Our office is located off of BUS 90, just blocks from the Mississippi River. Our physical address is 400 Poydras Street, Suite 1990 New Orleans, LA 70130. We are a multi-disciplinary firm with attorneys who work in family law, personal injury, immigration law, and other legal specialties. To learn more about our team or to schedule a consultation, contact our office at 504-523-6496 or fill out our online contact form to get started.

When Filing for Bankruptcy

Filing for bankruptcy is a serious matter. It affects your life and finances for several years. It is crucial to understand what happens during the process before filing in New Orleans or anywhere else. Here are five key facts to know when you file for bankruptcy: 

1. Your Finances Will be Open to Public Scrutiny

Bankruptcy laws require you to fill out paperwork referred to as bankruptcy schedules. These documents list your income, assets, expenditure, debts, and other relevant information. The law also requires that you hold a meeting of creditors in public where a public trustee and creditors can ask probing questions. Even if you use a bankruptcy lawyer to try and evade this requirement, most courts will not grant your request. By filing for bankruptcy, you leave your finances open for scrutiny, which may lower your public standing in some people’s eyes.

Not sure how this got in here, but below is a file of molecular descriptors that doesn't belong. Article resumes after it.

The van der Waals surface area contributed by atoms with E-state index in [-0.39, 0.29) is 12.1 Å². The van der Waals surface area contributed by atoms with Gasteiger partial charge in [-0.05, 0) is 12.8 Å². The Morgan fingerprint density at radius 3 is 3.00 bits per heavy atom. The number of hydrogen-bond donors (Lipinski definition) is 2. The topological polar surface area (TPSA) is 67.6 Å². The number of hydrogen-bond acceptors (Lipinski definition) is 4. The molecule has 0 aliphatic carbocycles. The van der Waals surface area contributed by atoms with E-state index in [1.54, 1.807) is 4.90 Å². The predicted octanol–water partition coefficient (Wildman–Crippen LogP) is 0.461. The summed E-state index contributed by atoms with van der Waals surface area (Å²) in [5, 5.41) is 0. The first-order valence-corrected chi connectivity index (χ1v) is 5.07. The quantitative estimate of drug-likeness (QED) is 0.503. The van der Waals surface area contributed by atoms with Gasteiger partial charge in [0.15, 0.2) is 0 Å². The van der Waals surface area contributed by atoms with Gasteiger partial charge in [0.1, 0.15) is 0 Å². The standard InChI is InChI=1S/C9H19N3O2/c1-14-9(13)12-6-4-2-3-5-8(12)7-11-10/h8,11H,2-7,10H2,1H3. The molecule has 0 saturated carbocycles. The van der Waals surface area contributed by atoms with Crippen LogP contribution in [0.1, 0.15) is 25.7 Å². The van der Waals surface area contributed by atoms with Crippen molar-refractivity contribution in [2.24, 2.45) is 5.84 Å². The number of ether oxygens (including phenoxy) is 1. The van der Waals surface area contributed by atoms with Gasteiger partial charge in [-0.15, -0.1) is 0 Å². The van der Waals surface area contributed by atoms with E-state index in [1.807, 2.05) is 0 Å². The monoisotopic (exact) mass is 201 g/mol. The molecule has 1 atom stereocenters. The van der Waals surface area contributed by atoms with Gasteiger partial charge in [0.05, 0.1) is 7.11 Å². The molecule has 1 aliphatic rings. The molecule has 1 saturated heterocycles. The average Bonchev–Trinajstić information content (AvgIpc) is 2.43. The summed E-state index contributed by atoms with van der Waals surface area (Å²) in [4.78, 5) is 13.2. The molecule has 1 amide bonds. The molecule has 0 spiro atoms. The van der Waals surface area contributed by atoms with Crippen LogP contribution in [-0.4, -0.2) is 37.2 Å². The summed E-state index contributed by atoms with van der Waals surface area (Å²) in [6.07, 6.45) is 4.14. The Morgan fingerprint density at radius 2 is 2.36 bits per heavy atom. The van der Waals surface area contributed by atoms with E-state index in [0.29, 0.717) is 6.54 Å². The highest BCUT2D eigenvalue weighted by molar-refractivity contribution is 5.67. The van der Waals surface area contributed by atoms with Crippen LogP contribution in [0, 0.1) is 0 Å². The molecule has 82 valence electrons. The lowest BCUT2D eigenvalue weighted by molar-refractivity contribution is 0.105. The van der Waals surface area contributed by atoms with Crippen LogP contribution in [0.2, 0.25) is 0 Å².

2. Not All Debts Can be Discharged

Many people file for bankruptcy because they are unable to meet their financial obligations. A debt discharge simply means that you do not have to pay the debt and prevents creditors from taking any action against you. Types of debts that can be discharged in bankruptcy include credit card charges, medical bills, business debts, tax penalties, and others. However, some debts cannot be discharged, and these include child support and alimony, student loans, and income tax.

3. There Are Two Major Types of Bankruptcy Filings

The two most common types of bankruptcy options include Chapter 7 bankruptcy and Chapter 13 bankruptcy. Chapter 7 is also known as liquidation bankruptcy because it allows the court to sell off your property and assets to pay off your debts. Chapter 13 is referred to as reorganization bankruptcy as it allows you to complete a court-mandated repayment plan to keep your assets.

4. It Can Ruin Your Credit